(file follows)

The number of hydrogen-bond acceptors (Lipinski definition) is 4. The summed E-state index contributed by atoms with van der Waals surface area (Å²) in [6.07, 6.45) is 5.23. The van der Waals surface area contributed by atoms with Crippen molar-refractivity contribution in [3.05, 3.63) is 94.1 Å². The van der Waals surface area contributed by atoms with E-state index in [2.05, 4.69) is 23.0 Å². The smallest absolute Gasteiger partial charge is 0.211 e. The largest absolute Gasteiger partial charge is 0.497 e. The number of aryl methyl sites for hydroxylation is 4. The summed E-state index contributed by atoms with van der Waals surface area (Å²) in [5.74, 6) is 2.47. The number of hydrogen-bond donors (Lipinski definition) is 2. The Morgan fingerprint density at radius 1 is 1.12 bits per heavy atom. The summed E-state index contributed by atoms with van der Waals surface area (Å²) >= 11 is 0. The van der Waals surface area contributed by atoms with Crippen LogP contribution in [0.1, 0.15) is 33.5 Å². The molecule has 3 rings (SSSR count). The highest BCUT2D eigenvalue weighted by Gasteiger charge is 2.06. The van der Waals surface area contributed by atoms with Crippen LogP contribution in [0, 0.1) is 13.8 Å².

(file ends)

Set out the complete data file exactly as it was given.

The number of hydrogen-bond acceptors (Lipinski definition) is 4. The summed E-state index contributed by atoms with van der Waals surface area (Å²) in [6.07, 6.45) is 5.23. The van der Waals surface area contributed by atoms with Crippen molar-refractivity contribution in [3.05, 3.63) is 94.1 Å². The van der Waals surface area contributed by atoms with E-state index in [2.05, 4.69) is 23.0 Å². The smallest absolute Gasteiger partial charge is 0.211 e. The largest absolute Gasteiger partial charge is 0.497 e. The number of aryl methyl sites for hydroxylation is 4. The summed E-state index contributed by atoms with van der Waals surface area (Å²) in [5.74, 6) is 2.47. The number of hydrogen-bond donors (Lipinski definition) is 2. The Morgan fingerprint density at radius 1 is 1.12 bits per heavy atom. The summed E-state index contributed by atoms with van der Waals surface area (Å²) >= 11 is 0. The van der Waals surface area contributed by atoms with Crippen LogP contribution in [0.1, 0.15) is 33.5 Å². The molecule has 3 rings (SSSR count). The highest BCUT2D eigenvalue weighted by Gasteiger charge is 2.06. The van der Waals surface area contributed by atoms with Crippen LogP contribution in [0, 0.1) is 13.8 Å².